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Re: 1:96 oars & similar
« Reply #10 on: October 07, 2007, 10:06:36 AM »

I would hazard a guess that it is simply easier to sort them out in a hurry if every one knows which ones are which.  Don't forget it could be in the dark, ship sinking, under fire etc... etc...

Some of the fundamentals of training for such eventualities is having your equipment in a familiar manner to enable the fastest possible deployment.

In a similar manner fire fighters store thier suits in such a way as to enable them to get it on as fast as possible.  On the ship the boots are placed on the deck and the trousers are placed over them with the legs over the boots and then rolled down to the floor, exposing the open tops of the boots.  In this way you simply place your feet in the boots and pull the trousers up so you have your heavy fire suit trousers and very heavy fire boots on in a matter of a couple of seconds.
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John R Haynes

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Re: 1:96 oars & similar
« Reply #11 on: October 08, 2007, 06:21:03 PM »

I supply w/m 1/96 oars for RN pulling boats------ johnrhaynes.shipmodels@virgin.net
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polaris

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Re: 1:96 oars & similar
« Reply #12 on: October 08, 2007, 07:08:18 PM »


Dear John,

Thanks for info., I will add to my finishing off list!

Hope you both keep well,

Regards, Bernard

p.s. Belfast progresses well.
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Bryan Young

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Re: 1:96 oars & similar
« Reply #13 on: October 11, 2007, 06:18:18 PM »

The query re. "little oars" has got my little brain working again. I tend to use small bore alloy and flatten the ends into blades..not forgetting a short piece of wire in the inboard end as a handgrip for the rowers pulling arm. I may have mentioned rowlocks before, but it might bear repeating.I generally build at 1:48, but have experimented with the following method at 1:96 and it works.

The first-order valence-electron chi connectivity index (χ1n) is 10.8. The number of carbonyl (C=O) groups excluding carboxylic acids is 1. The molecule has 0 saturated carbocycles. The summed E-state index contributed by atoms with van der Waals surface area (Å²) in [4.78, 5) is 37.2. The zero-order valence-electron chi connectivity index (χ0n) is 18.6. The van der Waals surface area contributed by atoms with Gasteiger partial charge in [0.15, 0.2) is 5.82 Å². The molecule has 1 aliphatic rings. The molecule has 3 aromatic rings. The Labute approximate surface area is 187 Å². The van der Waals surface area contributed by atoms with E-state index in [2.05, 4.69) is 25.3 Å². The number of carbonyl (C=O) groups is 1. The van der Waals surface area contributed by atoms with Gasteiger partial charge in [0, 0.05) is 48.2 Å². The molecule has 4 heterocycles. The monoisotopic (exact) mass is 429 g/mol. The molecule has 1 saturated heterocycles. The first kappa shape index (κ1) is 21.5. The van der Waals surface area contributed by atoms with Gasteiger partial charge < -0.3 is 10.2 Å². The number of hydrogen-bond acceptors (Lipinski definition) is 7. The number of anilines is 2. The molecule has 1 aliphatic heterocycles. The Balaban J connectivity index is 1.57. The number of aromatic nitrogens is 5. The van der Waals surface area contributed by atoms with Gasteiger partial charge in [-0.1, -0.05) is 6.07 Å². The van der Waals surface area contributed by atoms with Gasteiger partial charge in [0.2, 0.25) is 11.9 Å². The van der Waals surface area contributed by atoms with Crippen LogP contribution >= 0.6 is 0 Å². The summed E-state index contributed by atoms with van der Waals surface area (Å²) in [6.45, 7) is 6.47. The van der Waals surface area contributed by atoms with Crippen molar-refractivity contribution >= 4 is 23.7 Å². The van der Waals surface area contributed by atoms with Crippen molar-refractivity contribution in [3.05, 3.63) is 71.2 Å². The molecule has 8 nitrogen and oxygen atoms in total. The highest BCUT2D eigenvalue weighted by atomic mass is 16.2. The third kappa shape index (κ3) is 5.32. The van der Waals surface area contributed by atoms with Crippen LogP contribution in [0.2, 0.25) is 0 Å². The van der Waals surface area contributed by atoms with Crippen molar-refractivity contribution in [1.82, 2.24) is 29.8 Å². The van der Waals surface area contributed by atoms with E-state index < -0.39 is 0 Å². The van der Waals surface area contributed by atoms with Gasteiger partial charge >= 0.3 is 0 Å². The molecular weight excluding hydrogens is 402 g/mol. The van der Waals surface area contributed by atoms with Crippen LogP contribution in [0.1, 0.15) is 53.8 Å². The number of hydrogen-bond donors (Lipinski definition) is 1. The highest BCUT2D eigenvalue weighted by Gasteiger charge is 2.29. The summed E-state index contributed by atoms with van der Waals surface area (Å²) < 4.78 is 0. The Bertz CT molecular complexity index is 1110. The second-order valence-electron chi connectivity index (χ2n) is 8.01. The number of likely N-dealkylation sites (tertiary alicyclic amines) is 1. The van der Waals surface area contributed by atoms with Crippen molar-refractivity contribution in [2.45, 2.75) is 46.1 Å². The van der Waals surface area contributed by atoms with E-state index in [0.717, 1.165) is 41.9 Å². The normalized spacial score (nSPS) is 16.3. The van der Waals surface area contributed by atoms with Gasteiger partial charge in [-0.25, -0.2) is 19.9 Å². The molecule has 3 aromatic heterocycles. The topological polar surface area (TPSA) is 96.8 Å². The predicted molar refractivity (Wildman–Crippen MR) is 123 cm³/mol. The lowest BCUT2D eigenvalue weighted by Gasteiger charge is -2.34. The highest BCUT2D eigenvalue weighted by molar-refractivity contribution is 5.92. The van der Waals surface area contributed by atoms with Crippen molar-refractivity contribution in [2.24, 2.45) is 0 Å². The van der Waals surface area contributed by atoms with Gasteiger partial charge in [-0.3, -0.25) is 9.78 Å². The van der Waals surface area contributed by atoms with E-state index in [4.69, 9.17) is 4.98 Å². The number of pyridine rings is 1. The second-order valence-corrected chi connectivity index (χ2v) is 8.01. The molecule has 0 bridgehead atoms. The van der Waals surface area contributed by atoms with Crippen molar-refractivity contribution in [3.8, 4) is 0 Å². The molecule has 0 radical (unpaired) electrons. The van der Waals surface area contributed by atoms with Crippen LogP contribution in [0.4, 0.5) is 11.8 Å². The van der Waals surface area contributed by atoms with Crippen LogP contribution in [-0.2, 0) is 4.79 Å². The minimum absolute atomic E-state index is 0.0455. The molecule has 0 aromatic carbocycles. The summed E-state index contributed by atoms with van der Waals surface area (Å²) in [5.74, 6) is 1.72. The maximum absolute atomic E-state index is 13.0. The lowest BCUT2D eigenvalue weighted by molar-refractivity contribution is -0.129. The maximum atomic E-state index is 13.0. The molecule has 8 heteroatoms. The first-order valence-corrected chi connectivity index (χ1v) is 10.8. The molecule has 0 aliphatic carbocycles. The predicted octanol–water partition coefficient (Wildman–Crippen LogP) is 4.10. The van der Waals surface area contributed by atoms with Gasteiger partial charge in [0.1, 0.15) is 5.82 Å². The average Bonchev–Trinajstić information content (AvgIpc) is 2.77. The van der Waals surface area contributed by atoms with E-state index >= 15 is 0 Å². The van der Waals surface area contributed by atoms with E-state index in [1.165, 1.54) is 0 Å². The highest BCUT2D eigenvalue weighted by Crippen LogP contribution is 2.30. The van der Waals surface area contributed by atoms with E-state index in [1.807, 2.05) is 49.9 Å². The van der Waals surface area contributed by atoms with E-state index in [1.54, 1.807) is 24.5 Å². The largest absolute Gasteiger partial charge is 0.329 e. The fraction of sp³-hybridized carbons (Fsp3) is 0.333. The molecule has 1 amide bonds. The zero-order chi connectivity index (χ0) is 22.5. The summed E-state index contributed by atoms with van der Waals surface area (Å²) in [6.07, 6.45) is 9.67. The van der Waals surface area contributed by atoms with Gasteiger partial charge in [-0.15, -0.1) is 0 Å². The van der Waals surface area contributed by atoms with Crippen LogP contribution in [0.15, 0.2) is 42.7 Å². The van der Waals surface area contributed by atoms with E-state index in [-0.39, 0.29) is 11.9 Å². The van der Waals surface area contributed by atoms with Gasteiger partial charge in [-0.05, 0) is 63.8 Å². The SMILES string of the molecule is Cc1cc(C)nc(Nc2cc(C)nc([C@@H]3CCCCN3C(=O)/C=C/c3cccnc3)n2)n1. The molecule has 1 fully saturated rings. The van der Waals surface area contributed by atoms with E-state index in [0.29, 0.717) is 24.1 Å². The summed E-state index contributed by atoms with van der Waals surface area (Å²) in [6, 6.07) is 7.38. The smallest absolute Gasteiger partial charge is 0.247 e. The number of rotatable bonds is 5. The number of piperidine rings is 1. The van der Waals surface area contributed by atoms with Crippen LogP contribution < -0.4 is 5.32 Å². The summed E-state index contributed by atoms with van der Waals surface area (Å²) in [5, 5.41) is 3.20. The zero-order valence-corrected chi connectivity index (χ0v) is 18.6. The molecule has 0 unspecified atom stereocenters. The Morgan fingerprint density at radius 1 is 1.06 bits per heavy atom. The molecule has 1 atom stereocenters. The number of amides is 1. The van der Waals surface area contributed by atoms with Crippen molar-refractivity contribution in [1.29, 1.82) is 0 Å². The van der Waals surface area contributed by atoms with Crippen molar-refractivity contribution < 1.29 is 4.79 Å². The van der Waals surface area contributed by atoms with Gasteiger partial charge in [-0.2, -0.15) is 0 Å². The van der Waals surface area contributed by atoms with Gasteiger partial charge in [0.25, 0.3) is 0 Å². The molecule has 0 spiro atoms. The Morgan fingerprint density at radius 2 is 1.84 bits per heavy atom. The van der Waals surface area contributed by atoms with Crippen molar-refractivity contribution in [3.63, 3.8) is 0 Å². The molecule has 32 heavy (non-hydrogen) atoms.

5 amp fuse wire twisted into a "T" shape, the top of the "T" being bent into a suitable "U" shape. Seal the whole thing up with superglue and when dry trim off the top of the "U" leaving the tail of the "T" intact for now. Paint it (steel, black or white). The paint disguises the wire twists. Remember that the rowlocks go into a metal plate on top of the gunwale at a convenient distance beyond the oarsman!
But it was'nt just the oars that got me thinking. If you are going to build open lifeboats there is a lot of other stuff to go in there.
As "Bunkerbarge" correctly says, everything has its place...particularly in the days when seafarers realised the importance of this discipline. This next is what boats had to be equipped with ...most of it still applies today:-
1. A full single banked complement of oars, 2 spare oars, a steering oar, a rudder and a tiller arm, a boat hook and one and a half sets of crutches (rowlocks).
2.Two plugs for each plughole, a baler (looks like a round bottomed saucepan) and 2 buckets.
3. A line becketed round the outside of the boat. Bilge keels with grab lines from gunwale to gunwale under the keel.
4. A mast with galvanised wire stays and orange coloured sails ( although the "orange" was more usually a russet colour).
5. An efficient compass with means of illumination.
6. A sea-anchor, 2 painters.(one secured forward with a strop and toggle and the other firmly secured to the stem of the boat. (There is a good reason for this that I can explain if required). 2 heaving lines, 2 hatchets and one gallon of oil in a container that can be attached to the sea anchor.
7. Six red hand flares, 2 red parachute flares, 2 smoke floats (orange smoke).
8. An oil lamp with enough oil to burn for 12 hours, 2 boxes of matches, an electric torch with spare batteries and bulbs and a heliograph.
9. A jack-knife with built-in tin opener. A hand pump and a dipper. (a small tin cup on a bit of cord).
10. A waterproof 1st aid kit.

All items not stowed in lockers are to be secured within the boat except for the boat hook. (Never quite worked out why that should be!). There is also the question of water and "rations". Makes one wonder how there is any space for people! I seem to recall that each person is allocated 2 sq.ft. of "bum room". BY.
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Colin Bishop

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Re: 1:96 oars & similar
« Reply #14 on: October 11, 2007, 07:21:09 PM »

That's a very helpful checklist Bryan. I've printed it out for my hints and tips box,

Thanks, Colin